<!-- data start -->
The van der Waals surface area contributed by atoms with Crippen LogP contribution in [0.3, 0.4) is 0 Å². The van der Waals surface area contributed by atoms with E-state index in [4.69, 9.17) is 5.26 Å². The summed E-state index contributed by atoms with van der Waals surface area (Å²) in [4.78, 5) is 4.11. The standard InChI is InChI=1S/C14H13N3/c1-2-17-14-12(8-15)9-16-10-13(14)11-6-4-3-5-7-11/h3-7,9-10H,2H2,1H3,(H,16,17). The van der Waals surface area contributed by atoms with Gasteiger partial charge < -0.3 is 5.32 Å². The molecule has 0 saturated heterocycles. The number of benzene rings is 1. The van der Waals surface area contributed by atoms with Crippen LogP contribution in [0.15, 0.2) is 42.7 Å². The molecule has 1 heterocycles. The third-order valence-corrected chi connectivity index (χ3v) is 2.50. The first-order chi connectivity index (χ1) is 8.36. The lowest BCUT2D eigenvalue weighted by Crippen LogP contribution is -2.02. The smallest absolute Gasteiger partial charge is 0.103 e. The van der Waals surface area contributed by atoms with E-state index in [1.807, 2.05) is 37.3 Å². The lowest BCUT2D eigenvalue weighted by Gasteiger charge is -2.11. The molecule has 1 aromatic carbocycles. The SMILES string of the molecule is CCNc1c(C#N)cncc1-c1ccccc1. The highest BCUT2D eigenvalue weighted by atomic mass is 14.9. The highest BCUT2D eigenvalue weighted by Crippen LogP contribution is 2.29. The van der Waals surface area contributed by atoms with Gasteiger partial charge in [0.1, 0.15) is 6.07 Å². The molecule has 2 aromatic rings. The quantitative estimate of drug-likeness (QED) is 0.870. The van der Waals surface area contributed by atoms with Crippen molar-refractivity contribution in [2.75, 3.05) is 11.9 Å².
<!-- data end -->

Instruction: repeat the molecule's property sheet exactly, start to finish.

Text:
The van der Waals surface area contributed by atoms with Crippen LogP contribution in [0.3, 0.4) is 0 Å². The van der Waals surface area contributed by atoms with E-state index in [4.69, 9.17) is 5.26 Å². The summed E-state index contributed by atoms with van der Waals surface area (Å²) in [4.78, 5) is 4.11. The standard InChI is InChI=1S/C14H13N3/c1-2-17-14-12(8-15)9-16-10-13(14)11-6-4-3-5-7-11/h3-7,9-10H,2H2,1H3,(H,16,17). The van der Waals surface area contributed by atoms with Gasteiger partial charge < -0.3 is 5.32 Å². The molecule has 0 saturated heterocycles. The number of benzene rings is 1. The van der Waals surface area contributed by atoms with Crippen LogP contribution in [0.15, 0.2) is 42.7 Å². The molecule has 1 heterocycles. The third-order valence-corrected chi connectivity index (χ3v) is 2.50. The first-order chi connectivity index (χ1) is 8.36. The lowest BCUT2D eigenvalue weighted by Crippen LogP contribution is -2.02. The smallest absolute Gasteiger partial charge is 0.103 e. The van der Waals surface area contributed by atoms with E-state index in [1.807, 2.05) is 37.3 Å². The lowest BCUT2D eigenvalue weighted by Gasteiger charge is -2.11. The molecule has 1 aromatic carbocycles. The SMILES string of the molecule is CCNc1c(C#N)cncc1-c1ccccc1. The highest BCUT2D eigenvalue weighted by atomic mass is 14.9. The highest BCUT2D eigenvalue weighted by Crippen LogP contribution is 2.29. The van der Waals surface area contributed by atoms with Gasteiger partial charge in [0.1, 0.15) is 6.07 Å². The molecule has 2 aromatic rings. The quantitative estimate of drug-likeness (QED) is 0.870. The van der Waals surface area contributed by atoms with Crippen molar-refractivity contribution in [2.75, 3.05) is 11.9 Å².